There's no crazy quite like that of the sports fanatic. We all know one, and hey, maybe you're one too. That's fine. You're in good company. But did you know the extent to which sports really do come before everything else? An A.T. Kearney study found that the growth of the sports industry, which included events, licensed goods, and the content distribution and broadcast, was outpacing GDP growth at multiples of 2-3x in countries including the US, China, Brazil, Mexico, and the UK. A study in 2015 estimated the worldwide sales of licensed sports products to exceed $25B, with growth fueled by emerging markets with huge fan bases in China, India, and Brazil, as well as the increasing reach of eSports.
It's a dynamic and spectator-worthy industry, as companies like Nike, Adidas, and Under Armour vie for league licensing and player endorsement deals, the outcomes of which can send stock prices soaring or falling.
Global Market Opportunities
While the United States may take the largest single piece of pie in the global market of licensed sportswear revenues, the leagues most followed outside the States are quite diverse and have deep regional and global roots.
One example of a league crossing borders is the NBA. Grown in the US and booming in China, the NBA recently signed a deal with Chinese firm Tencent, enabling the 300 million-strong and growing fan base in China to stream games on mobile devices. However markets like China are not without its complexities; in December Michael Jordan won a four-year long court battle against Chinese sportswear company Qiaodan, who had been using his name in Chinese characters as a brand.
Despite these challenges, there remains significant market opportunity. Just take a look at how brands like Adidas have built product offering tailored to the fashion-leaning preferences of the China sportswear market.
We also took a look at football (soccer for you Americans) jersey pricing in some of the largest markets using our like-for-like analysis. What this does is match the exact item across countries and show you how, within each market, the pricing is positioned. Here you can see that in Brazil, the pricing is significantly higher than in the UK and Mexico markets.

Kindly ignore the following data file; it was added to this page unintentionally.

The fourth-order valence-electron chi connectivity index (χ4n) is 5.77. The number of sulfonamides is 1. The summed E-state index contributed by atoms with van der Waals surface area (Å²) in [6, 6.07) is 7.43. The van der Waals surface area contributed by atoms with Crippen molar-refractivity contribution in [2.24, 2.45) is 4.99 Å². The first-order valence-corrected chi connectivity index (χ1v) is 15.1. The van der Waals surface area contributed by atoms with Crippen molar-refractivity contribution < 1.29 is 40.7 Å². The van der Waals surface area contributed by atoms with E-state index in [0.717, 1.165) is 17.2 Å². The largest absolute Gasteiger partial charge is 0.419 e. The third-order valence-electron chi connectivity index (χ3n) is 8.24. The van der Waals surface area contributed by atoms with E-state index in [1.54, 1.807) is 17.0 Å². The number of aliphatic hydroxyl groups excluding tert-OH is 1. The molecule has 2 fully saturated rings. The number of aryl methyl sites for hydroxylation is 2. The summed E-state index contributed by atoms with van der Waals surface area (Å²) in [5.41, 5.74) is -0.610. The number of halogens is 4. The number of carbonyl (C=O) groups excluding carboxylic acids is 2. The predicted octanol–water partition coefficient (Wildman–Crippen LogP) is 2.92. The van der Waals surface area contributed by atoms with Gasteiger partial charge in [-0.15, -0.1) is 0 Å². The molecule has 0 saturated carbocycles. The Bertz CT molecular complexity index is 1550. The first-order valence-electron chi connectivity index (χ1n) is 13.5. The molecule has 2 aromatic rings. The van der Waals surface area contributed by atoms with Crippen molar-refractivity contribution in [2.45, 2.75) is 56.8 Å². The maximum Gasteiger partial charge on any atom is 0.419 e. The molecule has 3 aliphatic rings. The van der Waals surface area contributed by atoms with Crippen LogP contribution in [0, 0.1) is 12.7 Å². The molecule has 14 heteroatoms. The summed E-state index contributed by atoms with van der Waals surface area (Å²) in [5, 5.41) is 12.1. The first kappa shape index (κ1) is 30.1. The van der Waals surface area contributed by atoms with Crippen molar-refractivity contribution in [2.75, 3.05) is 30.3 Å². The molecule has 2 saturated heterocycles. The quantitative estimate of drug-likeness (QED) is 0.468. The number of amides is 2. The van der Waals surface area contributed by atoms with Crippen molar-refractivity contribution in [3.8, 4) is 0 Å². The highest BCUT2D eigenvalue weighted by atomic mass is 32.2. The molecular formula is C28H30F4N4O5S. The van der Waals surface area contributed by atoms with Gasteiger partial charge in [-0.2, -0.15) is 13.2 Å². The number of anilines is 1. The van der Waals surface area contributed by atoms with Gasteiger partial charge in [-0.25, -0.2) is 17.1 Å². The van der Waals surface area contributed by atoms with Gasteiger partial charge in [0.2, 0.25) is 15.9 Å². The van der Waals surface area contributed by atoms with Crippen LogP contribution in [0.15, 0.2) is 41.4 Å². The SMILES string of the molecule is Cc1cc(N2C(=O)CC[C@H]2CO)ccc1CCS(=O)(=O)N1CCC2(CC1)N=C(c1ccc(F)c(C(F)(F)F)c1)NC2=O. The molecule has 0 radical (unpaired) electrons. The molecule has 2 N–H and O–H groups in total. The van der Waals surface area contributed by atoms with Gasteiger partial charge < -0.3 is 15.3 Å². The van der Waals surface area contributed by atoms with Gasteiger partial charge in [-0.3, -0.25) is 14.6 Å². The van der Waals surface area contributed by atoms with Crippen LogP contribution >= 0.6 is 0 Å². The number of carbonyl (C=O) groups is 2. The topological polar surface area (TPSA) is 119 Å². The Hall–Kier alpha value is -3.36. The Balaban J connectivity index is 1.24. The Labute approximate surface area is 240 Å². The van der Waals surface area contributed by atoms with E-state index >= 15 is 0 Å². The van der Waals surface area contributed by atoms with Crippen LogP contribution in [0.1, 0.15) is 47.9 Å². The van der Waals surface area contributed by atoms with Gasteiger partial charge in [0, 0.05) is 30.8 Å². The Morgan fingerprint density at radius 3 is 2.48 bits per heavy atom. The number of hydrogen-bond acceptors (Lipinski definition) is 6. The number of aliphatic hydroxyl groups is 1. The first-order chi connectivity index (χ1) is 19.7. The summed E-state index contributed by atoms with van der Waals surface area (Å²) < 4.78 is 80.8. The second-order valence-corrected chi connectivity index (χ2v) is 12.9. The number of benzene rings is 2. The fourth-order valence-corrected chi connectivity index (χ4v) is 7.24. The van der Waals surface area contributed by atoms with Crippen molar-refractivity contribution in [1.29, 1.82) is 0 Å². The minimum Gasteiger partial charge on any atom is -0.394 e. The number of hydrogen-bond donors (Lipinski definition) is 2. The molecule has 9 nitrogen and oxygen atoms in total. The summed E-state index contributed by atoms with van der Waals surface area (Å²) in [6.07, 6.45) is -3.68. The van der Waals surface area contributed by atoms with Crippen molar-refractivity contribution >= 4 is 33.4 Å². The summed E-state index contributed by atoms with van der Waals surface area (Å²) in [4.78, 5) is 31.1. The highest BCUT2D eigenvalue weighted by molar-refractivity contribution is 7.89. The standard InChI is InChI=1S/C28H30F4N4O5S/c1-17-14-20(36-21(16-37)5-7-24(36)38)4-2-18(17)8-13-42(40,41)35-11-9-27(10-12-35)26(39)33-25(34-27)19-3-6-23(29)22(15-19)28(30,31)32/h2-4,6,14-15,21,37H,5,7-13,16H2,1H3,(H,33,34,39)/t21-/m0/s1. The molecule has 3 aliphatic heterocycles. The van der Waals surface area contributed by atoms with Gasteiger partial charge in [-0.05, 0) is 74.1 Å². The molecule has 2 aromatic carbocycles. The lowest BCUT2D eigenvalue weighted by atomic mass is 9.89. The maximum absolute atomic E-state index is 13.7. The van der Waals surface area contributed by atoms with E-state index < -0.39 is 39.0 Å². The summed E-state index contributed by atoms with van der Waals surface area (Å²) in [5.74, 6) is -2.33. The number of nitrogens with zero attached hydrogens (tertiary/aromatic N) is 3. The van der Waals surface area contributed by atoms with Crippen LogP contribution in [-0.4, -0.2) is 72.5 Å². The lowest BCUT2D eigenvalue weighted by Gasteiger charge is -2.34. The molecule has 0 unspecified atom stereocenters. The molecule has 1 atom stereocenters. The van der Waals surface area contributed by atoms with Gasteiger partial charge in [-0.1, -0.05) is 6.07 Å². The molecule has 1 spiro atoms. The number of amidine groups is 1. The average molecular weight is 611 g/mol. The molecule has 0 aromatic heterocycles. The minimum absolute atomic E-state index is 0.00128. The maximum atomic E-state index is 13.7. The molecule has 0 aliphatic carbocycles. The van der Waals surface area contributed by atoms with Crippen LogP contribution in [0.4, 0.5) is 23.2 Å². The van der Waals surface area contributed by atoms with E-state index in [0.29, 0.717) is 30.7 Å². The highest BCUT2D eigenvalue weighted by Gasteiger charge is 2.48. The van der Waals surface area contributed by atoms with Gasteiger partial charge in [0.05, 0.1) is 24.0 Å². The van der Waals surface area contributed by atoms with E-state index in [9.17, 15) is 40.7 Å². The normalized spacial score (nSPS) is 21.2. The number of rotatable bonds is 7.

2016's focal sporting event may have been the Summer Olympics, but there were no shortage of others that drew in record-breaking numbers of fans from around the globe. From the Super Bowl in February, to the Copa America Centenario and NBA Playoffs in June, and not-to-be-forgotten Cubs win at the MLB World Championships in October, there were plenty of opportunities for the licensed apparel business to leverage.
This weekend marks the 51st Super Bowl, where the New England Patriots and Atlanta Falcons will be going head-to-head for the championship ring. Here are what some of the key sports brands have released in anticipation of the event.
One of the key areas to keep tabs on in the licensed space is eSports. While we're not going to weigh in on whether sitting on your couch constitutes a sporting activity, what cannot be argued with is that the eSports industry is growing at breakneck speed. A Deloitte study estimated that in 2016, revenues would top $500M, a 25% increase over the previous year.
Even though products for men dominate the licensed sports category, there is opportunity to expand apparel and accessory offerings for women. Research shows that for the NFL, for example, women comprise their largest growing demographic (scandals aside, that is), and this is particularly important as adult male participation in league sports has plateaued in many developed markets.
We'll be keeping tabs on the role licensed apparel takes on in the new post-Brexit, Trump era. With more and more countries turning inwards, does this diminish or intensify the cross-border rivalries and ultimate market for licensed team products? We'd like to believe that sports can cross borders, and despite its competitive nature, can unite us all.
Contact us if you want to know more about our tool for identifying opportunity in the sportswear market at firstname.lastname@example.org